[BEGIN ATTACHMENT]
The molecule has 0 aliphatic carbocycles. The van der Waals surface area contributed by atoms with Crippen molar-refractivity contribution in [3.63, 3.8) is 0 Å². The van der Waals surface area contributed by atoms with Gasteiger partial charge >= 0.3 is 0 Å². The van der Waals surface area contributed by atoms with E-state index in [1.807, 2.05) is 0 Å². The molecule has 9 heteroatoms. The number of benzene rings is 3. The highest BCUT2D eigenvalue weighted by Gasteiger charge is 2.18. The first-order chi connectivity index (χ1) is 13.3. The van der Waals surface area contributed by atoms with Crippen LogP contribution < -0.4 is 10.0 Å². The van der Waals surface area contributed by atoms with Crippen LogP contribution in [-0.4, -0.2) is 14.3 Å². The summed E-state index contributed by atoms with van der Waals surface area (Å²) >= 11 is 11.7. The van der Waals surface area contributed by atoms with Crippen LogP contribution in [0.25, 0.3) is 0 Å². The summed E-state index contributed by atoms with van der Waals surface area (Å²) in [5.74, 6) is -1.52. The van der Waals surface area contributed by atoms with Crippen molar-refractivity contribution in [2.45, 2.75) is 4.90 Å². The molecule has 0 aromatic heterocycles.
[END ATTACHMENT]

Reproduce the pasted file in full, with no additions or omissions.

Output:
The molecule has 0 aliphatic carbocycles. The van der Waals surface area contributed by atoms with Crippen molar-refractivity contribution in [3.63, 3.8) is 0 Å². The van der Waals surface area contributed by atoms with Gasteiger partial charge >= 0.3 is 0 Å². The van der Waals surface area contributed by atoms with E-state index in [1.807, 2.05) is 0 Å². The molecule has 9 heteroatoms. The number of benzene rings is 3. The highest BCUT2D eigenvalue weighted by Gasteiger charge is 2.18. The first-order chi connectivity index (χ1) is 13.3. The van der Waals surface area contributed by atoms with Crippen LogP contribution < -0.4 is 10.0 Å². The van der Waals surface area contributed by atoms with Crippen LogP contribution in [-0.4, -0.2) is 14.3 Å². The summed E-state index contributed by atoms with van der Waals surface area (Å²) >= 11 is 11.7. The van der Waals surface area contributed by atoms with Crippen LogP contribution in [0.25, 0.3) is 0 Å². The summed E-state index contributed by atoms with van der Waals surface area (Å²) in [5.74, 6) is -1.52. The van der Waals surface area contributed by atoms with Crippen molar-refractivity contribution in [2.45, 2.75) is 4.90 Å². The molecule has 0 aromatic heterocycles.